- Sleep studies allow doctors to monitor you while you sleep to see what's happening in your brain and body. For this test, you will go to a sleep laboratory that is set up for overnight stays. While you sleep, doctors measure things such as eye movements, oxygen levels in your blood (through skin sensors), heart and breathing rates, snoring, and body movements.
Depending on your condition and how it’s progressing, you may have regular lung function tests to monitor your breathing. This can vary from every couple of years to several times a year. Your doctor will recommend how often these need to be done.
What treatments are used?
There are many different techniques and treatments your respiratory care team may use to help your breathing:
- Staying as active as possible: swimming and diving games, hydrotherapy and other forms of exercise, singing and playing wind instruments all help to encourage deep breathing and filling your lungs with air
- Early treatment of coughs and chest infections with antibiotics and chest physiotherapy
- Keeping up to date with immunisations, such as influenza (flu) and pneumonia vaccinations
- Steroid treatment for children with Duchenne Muscular Dystrophy
- Chest physiotherapy, involving a variety of individually prescribed evidence based treatments and exercise (with or without devices) to help optimise lung volumes, loosen and move mucous, particularly to prevent or manage an infection
- Non-invasive ventilation if you need support for your breathing during the day or night. This involves wearing a nose or face mask which is attached to a BiPAP machine or other type of ventilator.
- Cough assist machine. For people with weak breathing muscles, a cough assist machine simulates a natural cough and help you clear secretions and mucous from your airways and lungs
- Invasive ventilation, involving a tube inserted into your airway.
Your respiratory care team will recommend the right treatments for you to help support and manage your breathing to maximise your quality of life.
People with some forms of neuromuscular conditions may need support for their breathing. Depending on your breathing, ventilation support might be used only during sleep, during the daytime or for a short period when recovering from a chest infection or surgery. Starting on ventilation is often a difficult decision and it’s normal to feel scared, uncertain or in denial.
Ventilation can be provided in two ways:
- Non-invasive, meaning ventilation is provided without a breathing tube. This usually involves a mask that fits over your nose and/or mouth and is attached to a small portable device that pumps air into the lungs to expand them.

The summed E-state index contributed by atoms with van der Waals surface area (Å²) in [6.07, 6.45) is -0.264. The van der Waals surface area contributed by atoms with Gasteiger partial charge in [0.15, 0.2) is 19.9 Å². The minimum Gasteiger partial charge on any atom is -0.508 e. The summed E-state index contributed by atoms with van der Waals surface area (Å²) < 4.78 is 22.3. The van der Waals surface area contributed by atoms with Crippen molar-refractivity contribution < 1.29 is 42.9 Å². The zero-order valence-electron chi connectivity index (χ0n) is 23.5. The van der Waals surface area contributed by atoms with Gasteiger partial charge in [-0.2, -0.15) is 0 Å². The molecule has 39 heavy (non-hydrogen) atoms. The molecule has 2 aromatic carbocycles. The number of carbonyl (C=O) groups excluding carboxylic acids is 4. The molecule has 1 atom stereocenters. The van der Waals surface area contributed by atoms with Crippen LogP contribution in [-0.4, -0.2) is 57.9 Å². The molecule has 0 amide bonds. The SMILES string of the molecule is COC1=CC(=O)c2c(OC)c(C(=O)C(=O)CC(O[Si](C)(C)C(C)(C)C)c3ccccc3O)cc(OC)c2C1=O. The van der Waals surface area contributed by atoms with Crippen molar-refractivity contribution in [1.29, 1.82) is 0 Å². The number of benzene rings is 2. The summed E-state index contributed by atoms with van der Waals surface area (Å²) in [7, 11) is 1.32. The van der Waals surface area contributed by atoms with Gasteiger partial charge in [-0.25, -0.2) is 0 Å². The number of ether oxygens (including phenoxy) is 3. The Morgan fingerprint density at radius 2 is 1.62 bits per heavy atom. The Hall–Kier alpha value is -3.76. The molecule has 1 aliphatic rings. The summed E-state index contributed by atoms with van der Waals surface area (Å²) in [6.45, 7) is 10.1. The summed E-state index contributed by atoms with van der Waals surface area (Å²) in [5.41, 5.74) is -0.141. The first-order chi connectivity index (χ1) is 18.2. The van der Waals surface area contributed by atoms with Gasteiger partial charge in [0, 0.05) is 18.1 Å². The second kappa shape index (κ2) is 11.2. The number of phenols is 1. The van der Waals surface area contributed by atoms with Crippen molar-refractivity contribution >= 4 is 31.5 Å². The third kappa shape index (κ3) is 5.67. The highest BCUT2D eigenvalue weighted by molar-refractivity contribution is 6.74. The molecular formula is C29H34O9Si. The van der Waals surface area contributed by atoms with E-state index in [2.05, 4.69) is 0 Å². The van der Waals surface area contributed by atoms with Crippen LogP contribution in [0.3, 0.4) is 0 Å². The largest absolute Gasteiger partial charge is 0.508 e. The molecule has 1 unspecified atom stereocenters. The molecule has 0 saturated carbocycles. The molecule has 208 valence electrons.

- Via a tracheostomy, where a breathing tube is inserted into the trachea (windpipe).
There are various options for the types of ventilators and how they work, masks and equipment available, and how and when to use ventilation. Your doctor and healthcare team will help guide you through the decision-making process to help you find the right ventilation support for you. Your state or territory neuromuscular organisation is also an excellent source of information and support and you might also find it helpful to connect with other people living with conditions needing ventilation support in The Loop Community.
Non-invasive ventilation is used if you need support for your breathing during the day or night. This involves wearing a nose or face mask which is attached to a BiPAP machine or other types of ventilator.
Many neuromuscular diseases are characterised by weakness in the breathing muscles, resulting in progressive respiratory failure. This initially affects people during sleep but can lead to breathing problems during the day. Noninvasive ventilation (NIV) at night is the initial line of treatment for respiratory failure in neuromuscular disease. This normalises gas exchange during sleep and, initially, will also correct daytime gas exchange (Source: Nardi J, Leroux K, Orlikowski D, Prigent H, Lofaso F. Home monitoring of daytime mouthpiece ventilation effectiveness in patients with neuromuscular disease. Chronic Respir Dis. 2016;13(1):67–74. doi: 10.1177/1479972315619575).
Day time ventilation
When symptoms of respiratory failure continue in the daytime despite NIV, people with neuromuscular conditions can receive daytime breathing support using mouthpiece ventilation (MPV) and a portable ventilator.
CPAP versus BiPAP